The Self-Defense Forces and medical institutions are the most trusted organizations in Japan according to a poll released Friday, while lawmakers were ranked at the other end of the spectrum, alongside the media and bureaucrats.
In the survey, conducted by the Jiji Press-affiliated Central Research Services Inc., respondents were asked to rank the three institutions or organizations that they wanted to see make efforts to improve public trust. Lawmakers were picked first, by 60.7 percent, leading bureaucrats by more than 50 percentage points. A total of 80.6 percent of respondents ranked lawmakers in their top three.
The nationwide survey, the 10th of its kind, was held from Oct. 4 to 14 and received valid responses from 1,204 people age 20 or older.
On a question asking respondents to evaluate the trustworthiness of institutions and organizations on a scale of one to five, with five being very trustworthy, the Self-Defense Forces were awarded the highest average, at 3.8.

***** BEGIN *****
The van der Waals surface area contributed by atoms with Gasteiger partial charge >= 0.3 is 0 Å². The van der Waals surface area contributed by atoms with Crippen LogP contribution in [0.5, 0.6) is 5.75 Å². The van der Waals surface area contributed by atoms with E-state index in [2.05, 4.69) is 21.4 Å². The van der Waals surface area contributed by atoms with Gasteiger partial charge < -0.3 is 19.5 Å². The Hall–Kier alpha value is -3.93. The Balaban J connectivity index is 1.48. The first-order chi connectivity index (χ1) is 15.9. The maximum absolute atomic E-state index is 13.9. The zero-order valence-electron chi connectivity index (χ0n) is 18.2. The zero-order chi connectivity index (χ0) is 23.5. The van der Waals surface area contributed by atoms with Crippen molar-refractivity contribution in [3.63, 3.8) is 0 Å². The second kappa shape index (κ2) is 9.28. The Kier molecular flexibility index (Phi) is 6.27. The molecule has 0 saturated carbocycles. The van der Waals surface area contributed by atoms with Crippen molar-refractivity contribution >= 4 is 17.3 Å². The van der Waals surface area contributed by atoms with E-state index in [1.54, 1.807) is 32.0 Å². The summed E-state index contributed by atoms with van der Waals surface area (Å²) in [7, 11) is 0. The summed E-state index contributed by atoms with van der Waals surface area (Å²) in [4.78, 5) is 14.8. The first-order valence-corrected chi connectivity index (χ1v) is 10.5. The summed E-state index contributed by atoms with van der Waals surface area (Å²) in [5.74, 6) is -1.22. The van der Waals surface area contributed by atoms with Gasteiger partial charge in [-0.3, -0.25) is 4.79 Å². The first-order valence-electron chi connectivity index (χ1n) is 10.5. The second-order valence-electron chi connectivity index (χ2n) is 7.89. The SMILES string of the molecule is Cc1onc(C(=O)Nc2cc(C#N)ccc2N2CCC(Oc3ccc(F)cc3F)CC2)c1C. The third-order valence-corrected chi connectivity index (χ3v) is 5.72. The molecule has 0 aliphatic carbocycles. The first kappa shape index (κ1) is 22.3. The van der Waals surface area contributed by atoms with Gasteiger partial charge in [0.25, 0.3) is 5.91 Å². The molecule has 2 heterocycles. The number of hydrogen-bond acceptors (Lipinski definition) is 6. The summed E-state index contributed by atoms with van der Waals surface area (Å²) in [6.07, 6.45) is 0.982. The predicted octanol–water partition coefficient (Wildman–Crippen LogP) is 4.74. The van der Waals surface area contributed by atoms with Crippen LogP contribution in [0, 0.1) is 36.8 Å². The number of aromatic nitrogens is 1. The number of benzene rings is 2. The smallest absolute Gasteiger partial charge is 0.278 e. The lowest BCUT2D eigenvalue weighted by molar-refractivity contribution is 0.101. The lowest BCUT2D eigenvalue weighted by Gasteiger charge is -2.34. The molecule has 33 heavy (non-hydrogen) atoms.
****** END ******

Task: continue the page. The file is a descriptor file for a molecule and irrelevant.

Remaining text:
Medical institutions followed with 3.7 and the police with 3.4.
Lawmakers were given the lowest average, at 2.5. Mass media and news organizations and the bureaucracy were tied at 2.6.
Asked to select two institutions or organizations that they think are closed off and slow in efforts to disclose information, 46.5 percent chose the bureaucracy and 43.5 percent selected lawmakers. The police were picked by 18.3 percent while teachers were chosen by 10 percent, up 5 points from the previous poll.